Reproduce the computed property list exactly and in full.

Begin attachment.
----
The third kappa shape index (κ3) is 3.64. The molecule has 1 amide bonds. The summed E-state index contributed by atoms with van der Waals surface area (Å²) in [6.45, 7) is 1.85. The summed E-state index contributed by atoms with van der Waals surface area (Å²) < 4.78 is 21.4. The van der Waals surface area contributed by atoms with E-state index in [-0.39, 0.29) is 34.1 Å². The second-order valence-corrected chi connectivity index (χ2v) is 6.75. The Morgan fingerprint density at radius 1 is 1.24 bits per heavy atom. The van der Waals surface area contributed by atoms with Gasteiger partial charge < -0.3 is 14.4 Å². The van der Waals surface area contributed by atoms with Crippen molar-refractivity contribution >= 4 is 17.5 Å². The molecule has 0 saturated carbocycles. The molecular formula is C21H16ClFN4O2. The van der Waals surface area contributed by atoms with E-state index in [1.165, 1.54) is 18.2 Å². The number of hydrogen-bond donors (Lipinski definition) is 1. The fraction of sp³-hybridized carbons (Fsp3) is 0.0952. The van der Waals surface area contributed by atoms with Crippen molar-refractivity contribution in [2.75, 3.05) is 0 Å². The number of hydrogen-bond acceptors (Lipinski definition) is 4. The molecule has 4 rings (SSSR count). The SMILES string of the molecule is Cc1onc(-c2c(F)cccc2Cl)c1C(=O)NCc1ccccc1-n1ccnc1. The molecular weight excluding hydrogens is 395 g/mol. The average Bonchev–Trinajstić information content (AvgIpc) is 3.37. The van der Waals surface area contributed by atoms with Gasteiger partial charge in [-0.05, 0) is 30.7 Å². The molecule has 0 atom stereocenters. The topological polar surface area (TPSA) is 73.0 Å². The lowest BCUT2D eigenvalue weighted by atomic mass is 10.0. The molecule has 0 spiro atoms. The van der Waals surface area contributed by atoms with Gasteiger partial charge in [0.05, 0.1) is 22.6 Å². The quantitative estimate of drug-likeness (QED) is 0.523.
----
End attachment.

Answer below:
The third kappa shape index (κ3) is 3.64. The molecule has 1 amide bonds. The summed E-state index contributed by atoms with van der Waals surface area (Å²) in [6.45, 7) is 1.85. The summed E-state index contributed by atoms with van der Waals surface area (Å²) < 4.78 is 21.4. The van der Waals surface area contributed by atoms with E-state index in [-0.39, 0.29) is 34.1 Å². The second-order valence-corrected chi connectivity index (χ2v) is 6.75. The Morgan fingerprint density at radius 1 is 1.24 bits per heavy atom. The van der Waals surface area contributed by atoms with Gasteiger partial charge < -0.3 is 14.4 Å². The van der Waals surface area contributed by atoms with Crippen molar-refractivity contribution >= 4 is 17.5 Å². The molecule has 0 saturated carbocycles. The molecular formula is C21H16ClFN4O2. The van der Waals surface area contributed by atoms with E-state index in [1.165, 1.54) is 18.2 Å². The number of hydrogen-bond donors (Lipinski definition) is 1. The fraction of sp³-hybridized carbons (Fsp3) is 0.0952. The van der Waals surface area contributed by atoms with Crippen molar-refractivity contribution in [2.75, 3.05) is 0 Å². The number of hydrogen-bond acceptors (Lipinski definition) is 4. The molecule has 4 rings (SSSR count). The SMILES string of the molecule is Cc1onc(-c2c(F)cccc2Cl)c1C(=O)NCc1ccccc1-n1ccnc1. The molecular weight excluding hydrogens is 395 g/mol. The average Bonchev–Trinajstić information content (AvgIpc) is 3.37. The van der Waals surface area contributed by atoms with Gasteiger partial charge in [-0.05, 0) is 30.7 Å². The molecule has 0 atom stereocenters. The topological polar surface area (TPSA) is 73.0 Å². The lowest BCUT2D eigenvalue weighted by atomic mass is 10.0. The molecule has 0 spiro atoms. The van der Waals surface area contributed by atoms with Gasteiger partial charge in [0.05, 0.1) is 22.6 Å². The quantitative estimate of drug-likeness (QED) is 0.523.